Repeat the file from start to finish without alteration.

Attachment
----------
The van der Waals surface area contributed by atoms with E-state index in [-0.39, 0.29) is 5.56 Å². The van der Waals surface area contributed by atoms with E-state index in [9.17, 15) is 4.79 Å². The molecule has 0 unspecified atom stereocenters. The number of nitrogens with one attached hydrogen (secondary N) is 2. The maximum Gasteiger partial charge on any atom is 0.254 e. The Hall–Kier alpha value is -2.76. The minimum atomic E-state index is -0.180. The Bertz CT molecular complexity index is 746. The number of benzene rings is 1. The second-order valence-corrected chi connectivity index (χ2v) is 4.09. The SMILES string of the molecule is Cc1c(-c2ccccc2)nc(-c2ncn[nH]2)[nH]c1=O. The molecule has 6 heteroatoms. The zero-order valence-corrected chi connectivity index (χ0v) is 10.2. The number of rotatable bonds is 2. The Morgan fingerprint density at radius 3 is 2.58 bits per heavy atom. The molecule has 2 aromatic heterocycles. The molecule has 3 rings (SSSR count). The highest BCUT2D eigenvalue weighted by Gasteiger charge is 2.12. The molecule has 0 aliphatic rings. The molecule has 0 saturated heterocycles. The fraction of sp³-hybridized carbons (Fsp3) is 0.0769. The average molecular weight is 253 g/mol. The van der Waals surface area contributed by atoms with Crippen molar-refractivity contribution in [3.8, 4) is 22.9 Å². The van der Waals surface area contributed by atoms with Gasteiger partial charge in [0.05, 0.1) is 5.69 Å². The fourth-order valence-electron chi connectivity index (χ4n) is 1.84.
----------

The van der Waals surface area contributed by atoms with E-state index in [-0.39, 0.29) is 5.56 Å². The van der Waals surface area contributed by atoms with E-state index in [9.17, 15) is 4.79 Å². The molecule has 0 unspecified atom stereocenters. The number of nitrogens with one attached hydrogen (secondary N) is 2. The maximum Gasteiger partial charge on any atom is 0.254 e. The Hall–Kier alpha value is -2.76. The minimum atomic E-state index is -0.180. The Bertz CT molecular complexity index is 746. The number of benzene rings is 1. The second-order valence-corrected chi connectivity index (χ2v) is 4.09. The SMILES string of the molecule is Cc1c(-c2ccccc2)nc(-c2ncn[nH]2)[nH]c1=O. The molecule has 6 heteroatoms. The zero-order valence-corrected chi connectivity index (χ0v) is 10.2. The number of rotatable bonds is 2. The Morgan fingerprint density at radius 3 is 2.58 bits per heavy atom. The molecule has 2 aromatic heterocycles. The molecule has 3 rings (SSSR count). The highest BCUT2D eigenvalue weighted by Gasteiger charge is 2.12. The molecule has 0 aliphatic rings. The molecule has 0 saturated heterocycles. The fraction of sp³-hybridized carbons (Fsp3) is 0.0769. The average molecular weight is 253 g/mol. The van der Waals surface area contributed by atoms with Crippen molar-refractivity contribution in [3.8, 4) is 22.9 Å². The van der Waals surface area contributed by atoms with Gasteiger partial charge in [0.05, 0.1) is 5.69 Å². The fourth-order valence-electron chi connectivity index (χ4n) is 1.84.